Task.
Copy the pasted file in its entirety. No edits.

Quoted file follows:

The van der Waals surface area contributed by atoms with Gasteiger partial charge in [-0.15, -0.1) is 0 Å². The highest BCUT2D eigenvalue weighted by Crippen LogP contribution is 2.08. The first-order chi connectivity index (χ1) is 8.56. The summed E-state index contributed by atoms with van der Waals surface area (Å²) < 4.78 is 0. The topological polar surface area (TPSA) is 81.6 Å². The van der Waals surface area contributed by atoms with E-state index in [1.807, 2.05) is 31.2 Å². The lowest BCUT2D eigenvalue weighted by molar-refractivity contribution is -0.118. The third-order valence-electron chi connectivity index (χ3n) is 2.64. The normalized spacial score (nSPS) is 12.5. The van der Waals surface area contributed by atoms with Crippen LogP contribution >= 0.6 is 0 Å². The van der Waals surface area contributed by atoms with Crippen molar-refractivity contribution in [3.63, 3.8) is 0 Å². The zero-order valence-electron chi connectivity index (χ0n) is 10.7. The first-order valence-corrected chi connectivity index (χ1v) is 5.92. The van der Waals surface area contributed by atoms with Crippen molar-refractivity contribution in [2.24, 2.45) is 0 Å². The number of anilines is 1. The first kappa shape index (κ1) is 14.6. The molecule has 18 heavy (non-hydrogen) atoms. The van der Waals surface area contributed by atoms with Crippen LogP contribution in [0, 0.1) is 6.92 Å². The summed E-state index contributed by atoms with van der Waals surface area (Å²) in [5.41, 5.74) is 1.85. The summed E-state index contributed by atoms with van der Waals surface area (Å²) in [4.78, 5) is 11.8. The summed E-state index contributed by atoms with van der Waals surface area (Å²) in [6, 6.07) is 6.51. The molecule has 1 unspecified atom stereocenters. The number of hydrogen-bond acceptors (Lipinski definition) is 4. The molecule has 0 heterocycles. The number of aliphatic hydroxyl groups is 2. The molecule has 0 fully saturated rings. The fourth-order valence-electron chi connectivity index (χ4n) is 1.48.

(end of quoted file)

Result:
The van der Waals surface area contributed by atoms with Gasteiger partial charge in [-0.15, -0.1) is 0 Å². The highest BCUT2D eigenvalue weighted by Crippen LogP contribution is 2.08. The first-order chi connectivity index (χ1) is 8.56. The summed E-state index contributed by atoms with van der Waals surface area (Å²) < 4.78 is 0. The topological polar surface area (TPSA) is 81.6 Å². The van der Waals surface area contributed by atoms with E-state index in [1.807, 2.05) is 31.2 Å². The lowest BCUT2D eigenvalue weighted by molar-refractivity contribution is -0.118. The third-order valence-electron chi connectivity index (χ3n) is 2.64. The normalized spacial score (nSPS) is 12.5. The van der Waals surface area contributed by atoms with Crippen LogP contribution >= 0.6 is 0 Å². The van der Waals surface area contributed by atoms with Crippen molar-refractivity contribution in [3.63, 3.8) is 0 Å². The zero-order valence-electron chi connectivity index (χ0n) is 10.7. The first-order valence-corrected chi connectivity index (χ1v) is 5.92. The van der Waals surface area contributed by atoms with Crippen molar-refractivity contribution in [2.24, 2.45) is 0 Å². The number of anilines is 1. The first kappa shape index (κ1) is 14.6. The molecule has 18 heavy (non-hydrogen) atoms. The van der Waals surface area contributed by atoms with Crippen LogP contribution in [0, 0.1) is 6.92 Å². The summed E-state index contributed by atoms with van der Waals surface area (Å²) in [5.41, 5.74) is 1.85. The summed E-state index contributed by atoms with van der Waals surface area (Å²) in [4.78, 5) is 11.8. The summed E-state index contributed by atoms with van der Waals surface area (Å²) in [6, 6.07) is 6.51. The molecule has 1 unspecified atom stereocenters. The number of hydrogen-bond acceptors (Lipinski definition) is 4. The molecule has 0 heterocycles. The number of aliphatic hydroxyl groups is 2. The molecule has 0 fully saturated rings. The fourth-order valence-electron chi connectivity index (χ4n) is 1.48.